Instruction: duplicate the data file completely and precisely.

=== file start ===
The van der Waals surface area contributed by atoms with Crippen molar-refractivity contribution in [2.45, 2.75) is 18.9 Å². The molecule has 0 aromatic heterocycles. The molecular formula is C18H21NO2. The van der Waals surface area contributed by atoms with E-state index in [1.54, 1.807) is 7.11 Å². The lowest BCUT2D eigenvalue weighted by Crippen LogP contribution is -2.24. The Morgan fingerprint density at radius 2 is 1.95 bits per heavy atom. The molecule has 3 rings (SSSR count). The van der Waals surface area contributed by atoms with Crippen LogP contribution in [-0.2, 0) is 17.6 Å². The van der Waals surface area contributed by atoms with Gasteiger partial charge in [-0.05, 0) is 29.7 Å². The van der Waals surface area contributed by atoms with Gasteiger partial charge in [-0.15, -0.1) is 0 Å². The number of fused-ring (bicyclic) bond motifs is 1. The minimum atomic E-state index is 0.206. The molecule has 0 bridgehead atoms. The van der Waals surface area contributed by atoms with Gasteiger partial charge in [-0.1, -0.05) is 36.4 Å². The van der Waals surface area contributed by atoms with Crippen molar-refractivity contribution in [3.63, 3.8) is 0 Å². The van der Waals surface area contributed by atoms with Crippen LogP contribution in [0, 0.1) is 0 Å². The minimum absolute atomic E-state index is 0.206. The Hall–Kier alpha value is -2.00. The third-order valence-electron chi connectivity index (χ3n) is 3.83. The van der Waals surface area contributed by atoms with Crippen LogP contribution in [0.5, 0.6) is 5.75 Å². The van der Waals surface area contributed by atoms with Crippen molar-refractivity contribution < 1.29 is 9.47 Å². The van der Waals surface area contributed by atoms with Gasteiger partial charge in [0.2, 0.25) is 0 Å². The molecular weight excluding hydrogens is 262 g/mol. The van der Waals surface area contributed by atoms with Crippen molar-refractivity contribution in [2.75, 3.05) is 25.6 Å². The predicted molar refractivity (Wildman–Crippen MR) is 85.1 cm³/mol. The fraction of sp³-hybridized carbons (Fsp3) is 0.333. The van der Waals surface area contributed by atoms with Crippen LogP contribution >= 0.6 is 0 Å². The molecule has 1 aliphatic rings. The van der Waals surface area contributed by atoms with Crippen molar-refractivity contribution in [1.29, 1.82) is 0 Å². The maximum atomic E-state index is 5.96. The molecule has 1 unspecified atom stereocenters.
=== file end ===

The van der Waals surface area contributed by atoms with Crippen molar-refractivity contribution in [2.45, 2.75) is 18.9 Å². The molecule has 0 aromatic heterocycles. The molecular formula is C18H21NO2. The van der Waals surface area contributed by atoms with E-state index in [1.54, 1.807) is 7.11 Å². The lowest BCUT2D eigenvalue weighted by Crippen LogP contribution is -2.24. The Morgan fingerprint density at radius 2 is 1.95 bits per heavy atom. The molecule has 3 rings (SSSR count). The van der Waals surface area contributed by atoms with Crippen LogP contribution in [-0.2, 0) is 17.6 Å². The van der Waals surface area contributed by atoms with Gasteiger partial charge in [-0.05, 0) is 29.7 Å². The van der Waals surface area contributed by atoms with Gasteiger partial charge in [-0.15, -0.1) is 0 Å². The number of fused-ring (bicyclic) bond motifs is 1. The minimum atomic E-state index is 0.206. The molecule has 0 bridgehead atoms. The van der Waals surface area contributed by atoms with Gasteiger partial charge in [-0.1, -0.05) is 36.4 Å². The van der Waals surface area contributed by atoms with Crippen molar-refractivity contribution in [3.63, 3.8) is 0 Å². The van der Waals surface area contributed by atoms with Crippen LogP contribution in [0, 0.1) is 0 Å². The minimum absolute atomic E-state index is 0.206. The Hall–Kier alpha value is -2.00. The third-order valence-electron chi connectivity index (χ3n) is 3.83. The van der Waals surface area contributed by atoms with Crippen LogP contribution in [0.5, 0.6) is 5.75 Å². The van der Waals surface area contributed by atoms with Crippen molar-refractivity contribution < 1.29 is 9.47 Å². The van der Waals surface area contributed by atoms with Gasteiger partial charge in [0.2, 0.25) is 0 Å². The molecular weight excluding hydrogens is 262 g/mol. The van der Waals surface area contributed by atoms with Crippen molar-refractivity contribution in [2.75, 3.05) is 25.6 Å². The predicted molar refractivity (Wildman–Crippen MR) is 85.1 cm³/mol. The fraction of sp³-hybridized carbons (Fsp3) is 0.333. The van der Waals surface area contributed by atoms with Crippen LogP contribution >= 0.6 is 0 Å². The molecule has 1 aliphatic rings. The van der Waals surface area contributed by atoms with Crippen molar-refractivity contribution in [1.29, 1.82) is 0 Å². The maximum atomic E-state index is 5.96. The molecule has 1 unspecified atom stereocenters.